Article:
Hoax #5: Reagan terms "of overriding importance" the need to evacuate hundreds of Americans from Grenada, mainly medical school students.

But: On behalf of the Grenada government, Cuba notifies the US on 10/22 that it is ready "to cooperate in the solution of problems without violence or intervention." They receive no timely reply. — The Guardian (London) 10/27.

"US students in Grenada were, for the most part, unwilling to leave or be evacuated." — US Embassy in Barbados, 10/23.

The White House admitted that on 10/23 Grenada offered the US "an opportunity to evacuate American citizens" — New York Times, 10/27.

The White House also admitted later that four civilian charter flights left the Grenada airport on 10/24, carrying American medical students. — Hugh O’Shaughnessy, Latin America correspondent for The Observer (London).


The brutal American invasion, and still more hoaxes …

The US invades Grenada on 10/25/83, operation "Urgent Fury" … 2,000 Americans marines and paratroopers the first day, by week’s end 7,000 on the island, even more waiting offshore … planes fitted with murderous multi-barreled Gatling guns spraying positions of the tiny Grenadan army … captured soldiers used as hostages, ordered to march in front of American jeeps as they advanced on enemy positions, a war crime according to the Geneva Convention … the fighting is over in a week, approximately 400 Granadians killed or wounded, 135 Americans as well. — The Guardian (London), 11/25/83

"Eat shit, commie faggot" — written on the wall of the home of the Cuban ambassador, damaged and looted by American soldiers.

"I want to fuck communism out of this little island and fuck it right back to Moscow." — US marine, The Observer, 10/30

Some 7,000 US servicemen are designated heroes of the republic and decorated with medals. Many had done no more than sit on ships near the island.

Hoax #6: Reagan says the US forces found "a complete base of weapons and communication equipment which makes it clear that a Cuban occupation of the island had been planned. … [One warehouse] contained weapons and ammunition stacked almost to the ceiling, enough to supply thousands of terrorists. [Grenada was] a Soviet-Cuban colony being readied as a major military bastion to export terror and undermine democracy, but we got there just in time." — New York Times, 10/28.

But: "[In the warehouse] that contained most of the weapons, there were only five mortars to be seen, one recoilless rifle, one Soviet-made quadri-barrelled anti-aircraft gun, and two Korean-vintage British Bren guns on display" — The Guardian (London), 10/31.

This included "a number of antiquated guns, including rifles manufactured in the 1870s" — New York Times, 11/1.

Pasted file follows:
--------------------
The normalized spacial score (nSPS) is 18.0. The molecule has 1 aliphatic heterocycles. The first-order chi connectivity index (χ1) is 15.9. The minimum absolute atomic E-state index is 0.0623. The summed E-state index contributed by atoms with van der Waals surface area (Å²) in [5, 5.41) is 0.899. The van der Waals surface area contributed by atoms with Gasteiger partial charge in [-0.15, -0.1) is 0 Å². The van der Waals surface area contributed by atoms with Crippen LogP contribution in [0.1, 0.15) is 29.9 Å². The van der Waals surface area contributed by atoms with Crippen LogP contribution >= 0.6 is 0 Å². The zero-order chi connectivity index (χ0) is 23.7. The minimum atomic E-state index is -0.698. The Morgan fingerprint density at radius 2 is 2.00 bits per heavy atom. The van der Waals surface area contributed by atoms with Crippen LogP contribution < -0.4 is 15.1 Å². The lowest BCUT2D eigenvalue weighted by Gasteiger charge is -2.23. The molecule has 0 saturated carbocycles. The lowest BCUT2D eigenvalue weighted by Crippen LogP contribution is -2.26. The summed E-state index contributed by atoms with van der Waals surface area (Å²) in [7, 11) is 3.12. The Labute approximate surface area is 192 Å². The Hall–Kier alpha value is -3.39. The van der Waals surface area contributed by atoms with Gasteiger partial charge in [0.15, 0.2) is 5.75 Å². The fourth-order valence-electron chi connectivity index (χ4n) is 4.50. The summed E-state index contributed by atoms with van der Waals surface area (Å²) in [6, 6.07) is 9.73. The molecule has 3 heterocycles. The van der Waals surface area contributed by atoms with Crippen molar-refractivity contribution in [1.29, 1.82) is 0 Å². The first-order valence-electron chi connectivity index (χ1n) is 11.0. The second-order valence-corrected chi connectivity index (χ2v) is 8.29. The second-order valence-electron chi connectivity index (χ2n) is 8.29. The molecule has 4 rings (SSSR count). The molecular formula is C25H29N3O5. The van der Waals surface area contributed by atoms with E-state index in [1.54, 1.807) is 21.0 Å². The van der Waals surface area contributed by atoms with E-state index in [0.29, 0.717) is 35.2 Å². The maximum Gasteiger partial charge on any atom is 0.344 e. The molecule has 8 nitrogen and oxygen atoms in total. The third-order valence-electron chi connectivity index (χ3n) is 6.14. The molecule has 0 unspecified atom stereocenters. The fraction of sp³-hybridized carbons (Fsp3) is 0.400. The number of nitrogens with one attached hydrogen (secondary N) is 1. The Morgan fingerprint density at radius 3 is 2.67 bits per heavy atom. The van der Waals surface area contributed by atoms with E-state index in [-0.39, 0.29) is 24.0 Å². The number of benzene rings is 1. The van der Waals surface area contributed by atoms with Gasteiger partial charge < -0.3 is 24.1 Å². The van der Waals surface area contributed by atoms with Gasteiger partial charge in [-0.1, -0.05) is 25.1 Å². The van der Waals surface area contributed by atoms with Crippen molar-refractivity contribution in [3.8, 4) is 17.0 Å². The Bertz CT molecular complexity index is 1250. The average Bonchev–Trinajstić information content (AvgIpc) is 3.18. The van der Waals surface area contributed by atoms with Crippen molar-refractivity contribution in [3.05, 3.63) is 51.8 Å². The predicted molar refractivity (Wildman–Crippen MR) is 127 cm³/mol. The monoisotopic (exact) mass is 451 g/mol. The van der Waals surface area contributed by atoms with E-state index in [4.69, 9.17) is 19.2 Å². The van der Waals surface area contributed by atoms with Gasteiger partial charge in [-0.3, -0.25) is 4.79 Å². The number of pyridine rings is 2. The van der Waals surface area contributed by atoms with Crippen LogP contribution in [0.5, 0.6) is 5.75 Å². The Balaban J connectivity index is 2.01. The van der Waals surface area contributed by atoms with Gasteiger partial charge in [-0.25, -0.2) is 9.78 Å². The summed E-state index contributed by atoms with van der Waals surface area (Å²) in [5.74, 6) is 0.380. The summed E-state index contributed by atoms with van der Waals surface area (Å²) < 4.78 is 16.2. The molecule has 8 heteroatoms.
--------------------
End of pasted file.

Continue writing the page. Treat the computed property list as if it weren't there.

"[T]he caches of arms and weapons on Grenada were for the army and the militia and were not sufficient or intended to be used in overthrowing the governments in the neighboring islands." – classified US intelligence report 10/30/83, as paraphrased by Bob Woodward

Hoax #7: The American military claims the discovery of documents showing that "the Cubans were planning to put their own government in Grenada" — The Guardian (London), 10/29.

But: The documents "were not a real find" — CIA Director William Casey, quoted four years later by Bob Woodward

Hoax #8: The American military claims that missile silos were being built in Grenada, and that there were 1,600 Cubans on the island, almost all professional soldiers. — Hugh O’Shaughnessy

But: There were 784 Cubans in Grenada, including 636 construction workers, mostly in their forties and fifties (mainly volunteer labor for the tourist airport), 105 social workers (doctors, dentists, nurses, public health workers, teachers, etc.), and 43 military personnel. 84 of these people were killed or wounded in the US invasion. — Cuban government lists accepted later by the United States


The lies are unmasked…

Three days after the invasion the deputy White House spokesperson resigns, citing "damage to his personal credibility". – Les Janka, New York Times, 11/1/83

"[Officials of the Reagan administration] acknowledge that in their effort to rally public support for the invasion of Grenada, they may have damaged the Government’s credibility by making sweeping charges about Soviet and Cuban influence on the island without so far providing detailed evidence. … [The officials simply ask that the public] reserve judgment until all the information is in." – New York Times, 12/1/83 (… until all the information is in, until the Grenadan government is overthrown, until the US forces have killed or wounded hundreds of people, etc. Note that we are never asked to reserve judgment about unevidenced claims regarding governments we are supposed to hate by reflex, such as Libya, Syria, China, etc.)

The US-approved Interim Government after the invasion "readily praise the [NJM] for giving the Granadians new awareness, self-confidence and national pride and admit it is a hard act to follow". – The Guardian (London), 6/12/84

"Reliable accounts are circulating of prisoners being beaten, denied medical attention and confined for long periods without being able to see lawyers. The country’s new US-trained police force has acquired a reputation for brutality, arbitrary arrest and abuse of authority." – Council on Hemispheric Affairs, The Guardian (London), 1/3/86

In 1989 Prime Minister Herbert Blaize suspends Parliament to forestall a no-confidence vote.

"You’re looking at an individual that is the last one in the world that would ever want to put American troops into Latin America, because the memory of the great Colossus in the north is so widespread in Latin America. We’d lose all our friends if we did anything of that kind." – Reagan, New York Times, 3/22/86